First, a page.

Whether you're a new mom or a seasoned parenting pro, breastfeeding
often comes with its fair share of questions. Here are answers to some common queries
that mothers — new and veteran — may have.
How can I increase my milk supply?
Your milk supply is determined by the stimulation that your baby provides while
nursing. In other words, the more you breastfeed, the more milk your body produces.
So, if you seem to be producing less milk than usual, try to feed your baby more often.
You also can pump after nursing to help stimulate more milk production.
Stress, illness, and some medicines can temporarily decrease your supply. Drinking
plenty of water and eating good, nutritious food can help. But also try to take
some time for yourself each day, even if it's only for 15-30 minutes.
If your baby is younger than 6 months old and you're away from your little one for
long stretches during the day (for instance, at work), pump or hand express every
3 hours to maintain your supply. Your freshly pumped breast milk can stay at room
temperature for 6-8 hours, or in the refrigerator for up to 5 days. When keeping it
in the refrigerator, never store it on the shelves in the door.
If the milk is not going to be used within 5 days, store it in the freezer. Pumped
breast milk can be safely stored in the freezer compartment of a refrigerator that
has a separate suction-sealed door for 3-6 months or in a deep freezer for 6-12 months.
If your milk supply still seems low and you're concerned, you may want to talk
to your doctor, your pediatrician, or a lactation consultant.
If I wait to nurse, will my milk supply increase?
Actually, no — it's the opposite. Waiting too long to nurse or pump can slowly
reduce your milk supply. The more you delay nursing or pumping, the less
milk your body will produce because the overfilled breast sends the signal that you
must need less milk.
Once babies are back to their birth weight, they can sleep for longer stretches
at night and will gradually lengthen the time between nighttime feedings. Letting
your baby sleep for longer periods during the night won't hurt your breastfeeding
efforts. Your baby is able to take more during feedings, and that, in turn, will have
him or her sleeping longer between nighttime feedings. Your body will adjust to the
Some moms wake during the night with full breasts and a sleeping baby. If that
happens, pump for comfort and to help your body adjust to your little one's new schedule
The interval for daytime feedings usually stays between 1-3 hours for the first
few months and then may lengthen to 4 hours or so. Cutting back on feedings during
the day can lead to a decreased milk supply over time.
If you follow your baby's cues and spread out the feedings as he or she wishes,
your milk supply should remain at what your baby needs.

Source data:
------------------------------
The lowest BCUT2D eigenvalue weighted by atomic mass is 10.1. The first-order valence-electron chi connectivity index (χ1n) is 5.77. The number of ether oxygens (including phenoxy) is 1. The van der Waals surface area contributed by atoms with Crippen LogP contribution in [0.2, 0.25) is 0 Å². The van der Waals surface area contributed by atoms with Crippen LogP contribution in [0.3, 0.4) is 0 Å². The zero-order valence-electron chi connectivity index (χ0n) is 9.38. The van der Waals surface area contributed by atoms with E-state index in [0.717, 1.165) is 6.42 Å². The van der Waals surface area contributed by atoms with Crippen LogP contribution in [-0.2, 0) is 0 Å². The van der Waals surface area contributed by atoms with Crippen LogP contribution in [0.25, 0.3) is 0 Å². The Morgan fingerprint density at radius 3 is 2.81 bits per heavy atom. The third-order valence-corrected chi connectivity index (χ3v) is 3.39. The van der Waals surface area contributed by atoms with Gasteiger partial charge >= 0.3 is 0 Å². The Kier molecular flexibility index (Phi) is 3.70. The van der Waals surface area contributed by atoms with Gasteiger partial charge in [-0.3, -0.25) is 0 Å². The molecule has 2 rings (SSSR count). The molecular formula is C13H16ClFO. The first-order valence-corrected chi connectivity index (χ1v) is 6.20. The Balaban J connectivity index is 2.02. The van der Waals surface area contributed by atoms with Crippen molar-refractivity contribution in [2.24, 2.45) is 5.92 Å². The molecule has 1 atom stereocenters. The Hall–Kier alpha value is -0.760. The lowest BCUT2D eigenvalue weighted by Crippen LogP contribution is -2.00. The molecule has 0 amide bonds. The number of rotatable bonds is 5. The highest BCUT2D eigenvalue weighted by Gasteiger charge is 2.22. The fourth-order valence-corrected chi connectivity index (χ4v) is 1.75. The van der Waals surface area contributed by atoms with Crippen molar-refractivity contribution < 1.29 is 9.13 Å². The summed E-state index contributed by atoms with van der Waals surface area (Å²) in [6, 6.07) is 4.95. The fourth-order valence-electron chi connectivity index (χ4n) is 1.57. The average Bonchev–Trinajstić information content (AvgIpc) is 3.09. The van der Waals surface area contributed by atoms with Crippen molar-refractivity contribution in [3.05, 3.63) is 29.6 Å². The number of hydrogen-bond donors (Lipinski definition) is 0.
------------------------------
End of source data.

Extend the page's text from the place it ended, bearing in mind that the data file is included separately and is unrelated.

I'm producing too much milk. What can I do?
Whereas some women may feel like they don't have enough milk, others may feel like
they're making too much. Some mothers' bodies just produce more milk than their babies
need. Others overstimulate their breasts by pumping or expressing milk between feedings.
If expressing or pumping to relieve discomfort, remove just enough to feel comfortable
but don't empty the breast.
Alternate the breast that you start each feeding with. Let the baby stay at the
first breast until either the breast is very soft or the baby is full. If the baby
is not satisfied with the first breast, then offer the second breast.
A mom may try nursing on only one breast during a feeding to help to lessen her
milk supply. Over time, she should notice her milk supply and "let-down reflex" (the
milk ejection reflex) become easier to handle.
Sometimes a woman's let-down is really strong and causes the baby to gag and pull
off of the breast. If your baby is staying on the breast and handling the flow of
milk, you don't need to do anything. If the baby is pulling off and coughing, sit
your baby up in a seated burp position. Pat your baby's back to help him or her
regain composure. You can use a burp cloth pressed into the breast to help slow the
flow, then latch your baby back onto your breast when ready to resume feeding.
Nursing your baby in a more upright position (head above the breast) also may decrease
the force of the let-down. A side lying position also might help slow the flow
My baby favors just one breast. Is this OK?
Some babies might prefer one breast over the other. If this happens, to keep
up your milk supply in both breasts (and prevent painful engorgement), alternate breasts
and keep your baby on the first breast until it's soft, then move your baby to the
second breast. This ensures that your little one gets the hindmilk,
which is creamier and contains more calories than the foremilk, which
comes at the beginning of a feeding.
Some babies will always take the second breast and some will be satisfied with
just the first breast. At the end of the feeding, if both breasts are comfortable,
you don't need to pump. But if either breast is still full and uncomfortable, pump
or hand express to comfort.
Of course, if your baby won't latch onto one of your breasts, pump or hand express
that breast to maintain its milk supply until your little one is latching onto
both breasts easily.